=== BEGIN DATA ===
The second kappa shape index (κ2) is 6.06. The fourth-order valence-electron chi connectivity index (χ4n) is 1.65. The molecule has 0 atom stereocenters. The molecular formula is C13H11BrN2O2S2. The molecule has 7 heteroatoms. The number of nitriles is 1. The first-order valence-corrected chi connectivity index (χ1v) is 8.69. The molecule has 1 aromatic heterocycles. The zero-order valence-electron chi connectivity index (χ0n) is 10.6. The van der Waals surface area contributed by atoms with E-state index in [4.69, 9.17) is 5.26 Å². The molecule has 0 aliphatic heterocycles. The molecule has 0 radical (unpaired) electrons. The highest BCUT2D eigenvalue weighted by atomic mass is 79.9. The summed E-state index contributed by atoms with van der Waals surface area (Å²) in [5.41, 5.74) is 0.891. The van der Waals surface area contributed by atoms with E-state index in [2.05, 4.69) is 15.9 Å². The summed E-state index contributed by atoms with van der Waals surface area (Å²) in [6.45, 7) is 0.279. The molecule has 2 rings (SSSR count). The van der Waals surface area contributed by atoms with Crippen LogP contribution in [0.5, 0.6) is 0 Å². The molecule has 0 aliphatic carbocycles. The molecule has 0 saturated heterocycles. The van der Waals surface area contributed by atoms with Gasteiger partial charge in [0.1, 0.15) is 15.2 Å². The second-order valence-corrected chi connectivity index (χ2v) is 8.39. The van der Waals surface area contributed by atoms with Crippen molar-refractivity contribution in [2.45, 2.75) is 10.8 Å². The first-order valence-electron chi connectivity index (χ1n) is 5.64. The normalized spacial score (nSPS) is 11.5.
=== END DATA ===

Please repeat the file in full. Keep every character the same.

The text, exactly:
The second kappa shape index (κ2) is 6.06. The fourth-order valence-electron chi connectivity index (χ4n) is 1.65. The molecule has 0 atom stereocenters. The molecular formula is C13H11BrN2O2S2. The molecule has 7 heteroatoms. The number of nitriles is 1. The first-order valence-corrected chi connectivity index (χ1v) is 8.69. The molecule has 1 aromatic heterocycles. The zero-order valence-electron chi connectivity index (χ0n) is 10.6. The van der Waals surface area contributed by atoms with E-state index in [4.69, 9.17) is 5.26 Å². The molecule has 0 aliphatic heterocycles. The molecule has 0 radical (unpaired) electrons. The highest BCUT2D eigenvalue weighted by atomic mass is 79.9. The summed E-state index contributed by atoms with van der Waals surface area (Å²) in [5.41, 5.74) is 0.891. The van der Waals surface area contributed by atoms with E-state index in [2.05, 4.69) is 15.9 Å². The summed E-state index contributed by atoms with van der Waals surface area (Å²) in [6.45, 7) is 0.279. The molecule has 2 rings (SSSR count). The van der Waals surface area contributed by atoms with Crippen LogP contribution in [0.5, 0.6) is 0 Å². The molecule has 0 aliphatic carbocycles. The molecule has 0 saturated heterocycles. The van der Waals surface area contributed by atoms with Gasteiger partial charge in [0.1, 0.15) is 15.2 Å². The second-order valence-corrected chi connectivity index (χ2v) is 8.39. The van der Waals surface area contributed by atoms with Crippen molar-refractivity contribution in [2.45, 2.75) is 10.8 Å². The first-order valence-electron chi connectivity index (χ1n) is 5.64. The normalized spacial score (nSPS) is 11.5.